A roach infestation in your home is definitely unsettling and something you want to end as soon as possible.
One of the common go-to solutions in such situations is boric acid. While boric acid often tends to work great at the beginning, it tends to appear less effective over time. Today, we look into the roots of this phenomenon.
So, can cockroaches really adapt to boric acid?
Yes, they can. Cockroach populations can develop resistance to different insecticides extremely fast. Not only this, but they can also learn to avoid the poison even faster.
How come cockroaches develop an immunity to our attacks so fast? And what can we do about it? You probably already know that roaches are extremely resistant, but what makes them so strong? Let’s dive in!
Do Cockroaches Become Immune to Boric Acid?
Yes, cockroaches have the ability to evolve resistance to boric acid as well as any other substance known to kill them. German cockroaches – the kind that is most common in apartment buildings, has been shown to be especially adept at this.
While scientists don’t yet know how cockroaches manage to evolve so fast, it is certain that they do. It is a process similar to bacteria developing resistance to antibiotics, something that we’ve all probably heard about.
One thing should be clarified here, though. A single cockroach cannot develop immunity to boric acid. The development happens genetically, through evolution.
The thing is – cockroaches reproduce really fast, and while the first generation might not be resistant to boric acid, the next generations can already start developing immunity.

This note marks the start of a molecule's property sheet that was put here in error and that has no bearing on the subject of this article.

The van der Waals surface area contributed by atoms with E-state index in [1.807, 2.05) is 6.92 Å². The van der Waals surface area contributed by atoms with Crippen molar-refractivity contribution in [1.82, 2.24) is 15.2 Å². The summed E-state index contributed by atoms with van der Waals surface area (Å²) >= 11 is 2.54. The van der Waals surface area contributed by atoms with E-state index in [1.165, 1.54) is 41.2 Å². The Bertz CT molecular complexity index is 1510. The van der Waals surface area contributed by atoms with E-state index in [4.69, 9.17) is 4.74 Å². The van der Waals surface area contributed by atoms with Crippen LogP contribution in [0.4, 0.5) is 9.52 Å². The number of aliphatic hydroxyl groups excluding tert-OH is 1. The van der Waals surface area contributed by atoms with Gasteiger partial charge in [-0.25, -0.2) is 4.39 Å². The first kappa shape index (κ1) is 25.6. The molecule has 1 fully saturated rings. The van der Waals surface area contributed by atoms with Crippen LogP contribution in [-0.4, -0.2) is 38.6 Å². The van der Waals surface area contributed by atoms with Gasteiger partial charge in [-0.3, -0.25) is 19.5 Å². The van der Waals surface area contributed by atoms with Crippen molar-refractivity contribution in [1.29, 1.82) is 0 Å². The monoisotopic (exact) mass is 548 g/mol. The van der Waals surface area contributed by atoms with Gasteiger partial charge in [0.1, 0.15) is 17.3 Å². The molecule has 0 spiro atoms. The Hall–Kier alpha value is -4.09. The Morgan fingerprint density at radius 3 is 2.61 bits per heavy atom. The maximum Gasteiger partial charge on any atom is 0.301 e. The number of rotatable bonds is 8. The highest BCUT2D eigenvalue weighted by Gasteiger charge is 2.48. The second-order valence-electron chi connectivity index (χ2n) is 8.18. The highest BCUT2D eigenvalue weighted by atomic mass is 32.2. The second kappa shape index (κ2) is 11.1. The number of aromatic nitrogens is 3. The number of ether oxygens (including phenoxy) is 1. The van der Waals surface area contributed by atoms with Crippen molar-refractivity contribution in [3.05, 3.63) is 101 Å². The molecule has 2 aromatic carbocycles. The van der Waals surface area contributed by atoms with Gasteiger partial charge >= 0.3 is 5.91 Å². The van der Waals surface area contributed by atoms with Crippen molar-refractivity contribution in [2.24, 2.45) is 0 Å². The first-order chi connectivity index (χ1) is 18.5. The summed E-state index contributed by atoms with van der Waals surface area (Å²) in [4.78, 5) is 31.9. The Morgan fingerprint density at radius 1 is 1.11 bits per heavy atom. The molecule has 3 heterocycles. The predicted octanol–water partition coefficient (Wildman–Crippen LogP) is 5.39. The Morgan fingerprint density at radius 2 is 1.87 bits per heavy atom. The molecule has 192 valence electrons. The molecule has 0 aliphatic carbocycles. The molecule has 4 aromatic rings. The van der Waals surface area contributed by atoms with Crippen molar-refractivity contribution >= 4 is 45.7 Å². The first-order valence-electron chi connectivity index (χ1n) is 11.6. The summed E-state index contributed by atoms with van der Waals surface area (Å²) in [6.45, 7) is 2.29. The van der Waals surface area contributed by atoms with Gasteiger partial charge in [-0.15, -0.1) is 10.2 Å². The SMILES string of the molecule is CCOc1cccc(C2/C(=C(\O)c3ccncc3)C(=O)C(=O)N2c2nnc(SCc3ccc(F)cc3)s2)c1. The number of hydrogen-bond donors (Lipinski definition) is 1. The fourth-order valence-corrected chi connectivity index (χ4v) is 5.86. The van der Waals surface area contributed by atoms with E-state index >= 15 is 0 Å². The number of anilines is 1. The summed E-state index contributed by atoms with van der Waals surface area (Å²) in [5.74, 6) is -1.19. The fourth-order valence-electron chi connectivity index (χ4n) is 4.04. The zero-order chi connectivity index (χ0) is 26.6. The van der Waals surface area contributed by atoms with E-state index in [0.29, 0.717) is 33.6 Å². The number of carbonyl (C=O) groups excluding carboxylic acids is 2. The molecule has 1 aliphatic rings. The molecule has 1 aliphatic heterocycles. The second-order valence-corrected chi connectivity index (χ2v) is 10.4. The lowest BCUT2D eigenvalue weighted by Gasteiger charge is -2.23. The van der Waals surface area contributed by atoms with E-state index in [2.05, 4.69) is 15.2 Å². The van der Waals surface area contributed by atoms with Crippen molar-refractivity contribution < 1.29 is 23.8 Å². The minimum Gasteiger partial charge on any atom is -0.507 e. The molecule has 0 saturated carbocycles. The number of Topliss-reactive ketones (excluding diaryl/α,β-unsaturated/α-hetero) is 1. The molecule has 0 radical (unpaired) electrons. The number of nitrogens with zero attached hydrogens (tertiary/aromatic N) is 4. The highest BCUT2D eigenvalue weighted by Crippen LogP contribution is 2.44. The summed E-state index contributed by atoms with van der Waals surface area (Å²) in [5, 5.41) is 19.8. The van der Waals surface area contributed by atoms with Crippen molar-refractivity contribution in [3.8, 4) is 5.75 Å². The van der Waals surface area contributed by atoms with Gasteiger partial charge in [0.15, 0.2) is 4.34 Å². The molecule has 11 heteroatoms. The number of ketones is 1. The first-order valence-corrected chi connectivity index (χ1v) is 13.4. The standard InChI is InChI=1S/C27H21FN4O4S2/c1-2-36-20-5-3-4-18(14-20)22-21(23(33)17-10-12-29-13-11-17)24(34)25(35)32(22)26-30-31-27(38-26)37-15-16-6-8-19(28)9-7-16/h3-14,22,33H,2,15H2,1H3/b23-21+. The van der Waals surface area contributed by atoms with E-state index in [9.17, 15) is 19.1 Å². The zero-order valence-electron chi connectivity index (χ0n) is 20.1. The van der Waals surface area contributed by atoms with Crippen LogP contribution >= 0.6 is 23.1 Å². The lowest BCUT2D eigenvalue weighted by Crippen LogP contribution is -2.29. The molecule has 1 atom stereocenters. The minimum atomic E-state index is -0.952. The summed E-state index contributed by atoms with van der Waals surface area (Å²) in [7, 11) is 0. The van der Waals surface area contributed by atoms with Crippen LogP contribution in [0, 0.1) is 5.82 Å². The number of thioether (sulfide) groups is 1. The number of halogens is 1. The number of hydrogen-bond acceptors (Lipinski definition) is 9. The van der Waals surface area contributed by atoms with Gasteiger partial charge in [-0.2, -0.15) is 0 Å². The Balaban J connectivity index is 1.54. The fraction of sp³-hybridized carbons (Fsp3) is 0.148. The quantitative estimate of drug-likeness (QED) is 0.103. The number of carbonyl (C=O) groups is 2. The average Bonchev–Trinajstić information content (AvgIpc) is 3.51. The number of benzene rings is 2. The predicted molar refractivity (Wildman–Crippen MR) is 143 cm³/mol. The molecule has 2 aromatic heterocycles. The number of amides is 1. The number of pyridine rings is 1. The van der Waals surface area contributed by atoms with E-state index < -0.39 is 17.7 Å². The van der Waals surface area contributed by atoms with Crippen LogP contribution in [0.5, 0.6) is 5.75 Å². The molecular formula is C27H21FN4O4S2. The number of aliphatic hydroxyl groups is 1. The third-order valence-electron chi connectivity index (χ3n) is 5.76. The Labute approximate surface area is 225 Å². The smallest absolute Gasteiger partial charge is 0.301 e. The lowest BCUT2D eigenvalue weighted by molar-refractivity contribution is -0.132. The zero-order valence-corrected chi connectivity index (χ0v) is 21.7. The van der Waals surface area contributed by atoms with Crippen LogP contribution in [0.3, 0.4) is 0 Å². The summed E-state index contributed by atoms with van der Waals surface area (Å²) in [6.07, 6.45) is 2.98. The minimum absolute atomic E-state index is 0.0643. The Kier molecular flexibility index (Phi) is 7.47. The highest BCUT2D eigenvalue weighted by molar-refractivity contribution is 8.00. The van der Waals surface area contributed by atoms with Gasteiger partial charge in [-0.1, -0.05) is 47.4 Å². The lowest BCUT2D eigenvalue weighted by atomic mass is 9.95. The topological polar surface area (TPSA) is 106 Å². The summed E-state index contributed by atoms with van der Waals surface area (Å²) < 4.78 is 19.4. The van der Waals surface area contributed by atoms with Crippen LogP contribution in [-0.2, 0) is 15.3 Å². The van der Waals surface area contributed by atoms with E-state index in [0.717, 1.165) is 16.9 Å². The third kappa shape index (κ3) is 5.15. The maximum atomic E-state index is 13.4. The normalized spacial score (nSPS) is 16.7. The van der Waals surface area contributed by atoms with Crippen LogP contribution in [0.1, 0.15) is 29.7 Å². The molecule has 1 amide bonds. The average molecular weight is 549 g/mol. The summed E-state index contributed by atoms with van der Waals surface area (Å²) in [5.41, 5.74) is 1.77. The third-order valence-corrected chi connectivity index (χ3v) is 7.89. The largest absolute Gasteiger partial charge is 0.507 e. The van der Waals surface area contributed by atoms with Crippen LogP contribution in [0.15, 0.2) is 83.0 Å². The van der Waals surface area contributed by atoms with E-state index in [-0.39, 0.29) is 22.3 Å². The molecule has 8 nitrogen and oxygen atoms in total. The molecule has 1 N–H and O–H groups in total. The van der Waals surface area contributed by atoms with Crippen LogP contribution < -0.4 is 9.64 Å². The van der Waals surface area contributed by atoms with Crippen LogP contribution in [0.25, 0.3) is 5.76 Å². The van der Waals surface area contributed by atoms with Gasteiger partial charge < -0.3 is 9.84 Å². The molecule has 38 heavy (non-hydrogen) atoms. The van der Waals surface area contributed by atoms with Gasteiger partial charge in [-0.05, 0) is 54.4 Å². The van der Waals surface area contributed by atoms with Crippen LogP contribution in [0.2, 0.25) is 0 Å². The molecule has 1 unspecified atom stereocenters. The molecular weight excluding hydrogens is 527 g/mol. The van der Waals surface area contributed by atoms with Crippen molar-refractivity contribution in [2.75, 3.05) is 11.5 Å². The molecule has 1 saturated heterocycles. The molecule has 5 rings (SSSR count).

Do Roaches Learn to Avoid Boric Acid?
Recent research shows that cockroaches are capable of learning and remembering information. However, it is highly unlikely that a single cockroach could learn to avoid boric acid. This is due to a simple reason: cockroaches that come in contact with boric acid usually die, so there is no space for the bug to figure out it shouldn’t touch boric acid.
However, cockroach populations can actually learn to avoid certain substances. Just like with boric acid resistance, this happens through evolution.
The mechanism is simple – if in a population of cockroaches there were some who had an aversion to boric acid, they could be the only ones to survive. This avoidance trait is hereditary, which means the next generation of roaches will likely be more avoidant of boric acid.
This usually doesn’t happen, though, since the roaches are usually not attracted to boric acid. Rather, they are attracted by the bait you mix with the acid, and they can learn to avoid this substance over a couple of generations – if they survive.
What Can You Do to Make it Harder for Roaches to Adapt?
No one can really control the adaptive mechanism of cockroaches. However, there are some tactics you can use to make the fight more effective. The key is getting rid of all of the cockroaches as fast as possible, before they have time to adapt to boric acid (or whichever other insecticide you are using).
Here are some tips to make boric acid more effective against cockroaches:
- Do not use too much boric acid. If you simply dump a pile of boric acid on the floor, the roaches can very easily avoid it, and it is very likely they will. What you want to do is create a layer of the powder that is as thin as possible. If your boric acid came in a squirting bottle (it usually does), be careful how you handle it. Alternatively, you can use a brush or a duster to spread the boric acid in a fine layer.